On Monday, June 21st, the Supreme Court of the United States unanimously ruled that the body governing college sports, the National Collegiate Athletic Association (NCAA), cannot prohibit universities from providing athletes with certain forms of education-related benefits. The decision paves the way for college athletes to profit from their name, image, and likeness.
Following SCOTUS’s decree, we asked a representative sample of Americans about their reactions to the decision and what they think of college athletes earning money. Among the 43% of Americans who are aware of the Court’s decision, there is strong support for the SCOTUS ruling – 78% agree it was the right choice. And regardless of familiarity with the decision, there is broad consensus that college athletes should be able to earn money. Roughly two out of three Americans support paying college athletes (68%) compared to just 20% who oppose it.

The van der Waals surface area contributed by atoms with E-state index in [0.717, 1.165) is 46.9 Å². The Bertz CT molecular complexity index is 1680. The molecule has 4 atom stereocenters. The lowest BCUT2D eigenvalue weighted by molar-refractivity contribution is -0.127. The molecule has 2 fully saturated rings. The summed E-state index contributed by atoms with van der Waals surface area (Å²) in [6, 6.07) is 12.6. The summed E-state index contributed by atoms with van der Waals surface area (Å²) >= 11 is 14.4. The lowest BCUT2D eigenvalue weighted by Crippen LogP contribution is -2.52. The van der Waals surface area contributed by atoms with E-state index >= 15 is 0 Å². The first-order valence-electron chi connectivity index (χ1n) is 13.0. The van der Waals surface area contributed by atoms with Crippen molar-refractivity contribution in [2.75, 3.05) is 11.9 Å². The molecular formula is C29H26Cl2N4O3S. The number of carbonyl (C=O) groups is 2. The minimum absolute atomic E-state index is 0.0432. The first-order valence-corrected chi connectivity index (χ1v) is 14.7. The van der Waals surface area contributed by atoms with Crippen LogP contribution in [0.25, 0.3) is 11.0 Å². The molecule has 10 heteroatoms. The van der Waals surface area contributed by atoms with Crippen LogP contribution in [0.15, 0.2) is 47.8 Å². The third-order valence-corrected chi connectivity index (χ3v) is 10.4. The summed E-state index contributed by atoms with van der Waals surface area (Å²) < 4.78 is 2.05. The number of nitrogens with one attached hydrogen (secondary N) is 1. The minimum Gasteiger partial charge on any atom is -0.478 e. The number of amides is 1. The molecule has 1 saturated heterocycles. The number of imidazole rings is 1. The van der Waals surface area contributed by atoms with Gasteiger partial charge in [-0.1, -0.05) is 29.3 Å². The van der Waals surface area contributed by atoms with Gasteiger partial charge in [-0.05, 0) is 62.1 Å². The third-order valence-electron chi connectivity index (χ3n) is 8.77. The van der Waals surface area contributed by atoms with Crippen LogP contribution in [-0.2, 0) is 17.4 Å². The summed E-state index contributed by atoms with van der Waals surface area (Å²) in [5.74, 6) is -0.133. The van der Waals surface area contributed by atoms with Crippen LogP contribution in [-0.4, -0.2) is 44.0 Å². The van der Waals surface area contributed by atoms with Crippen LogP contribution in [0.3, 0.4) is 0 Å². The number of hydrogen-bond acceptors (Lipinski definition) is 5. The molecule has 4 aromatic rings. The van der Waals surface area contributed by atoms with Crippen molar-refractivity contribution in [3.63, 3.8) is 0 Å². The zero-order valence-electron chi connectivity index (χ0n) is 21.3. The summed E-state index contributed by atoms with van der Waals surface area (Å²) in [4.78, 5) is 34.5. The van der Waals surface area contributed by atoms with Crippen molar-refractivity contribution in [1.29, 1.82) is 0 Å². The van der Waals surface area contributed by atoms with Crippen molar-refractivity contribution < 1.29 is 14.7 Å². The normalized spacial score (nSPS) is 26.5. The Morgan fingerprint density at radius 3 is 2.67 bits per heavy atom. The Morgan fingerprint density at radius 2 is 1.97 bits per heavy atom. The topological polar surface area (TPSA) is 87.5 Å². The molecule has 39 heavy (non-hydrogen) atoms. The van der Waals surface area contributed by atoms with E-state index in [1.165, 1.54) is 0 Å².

A majority of Americans who support college athletes earning money think they should be paid because they help generate profits for their university (54%) and risk bodily harm to do so (51%). On the other hand, Americans who do not support college athletes earning money primarily point to the compensation already offered to student athletes – namely, free or reduced tuition.
Despite the latest SCOTUS ruling, the path forward is anything but clear. Governors from 23 states have already signed legislation allowing college athletes to profit from their name, image, and likeness. But many more thorns have yet to be pruned. That got us wondering...what do Americans think college athletes should earn?
We posed the question: if student athletes were paid to play at their university, on average, how much should a Division I athlete make for each collegiate sport? Considering the entertainment spectacles that are March Madness and College Football Bowl Season, it’s not shocking that male athletes playing basketball and football ought to earn the most in the eyes of Americans.
Regardless of annual salary, you can expect college athletes to be headed to a commercial break near you.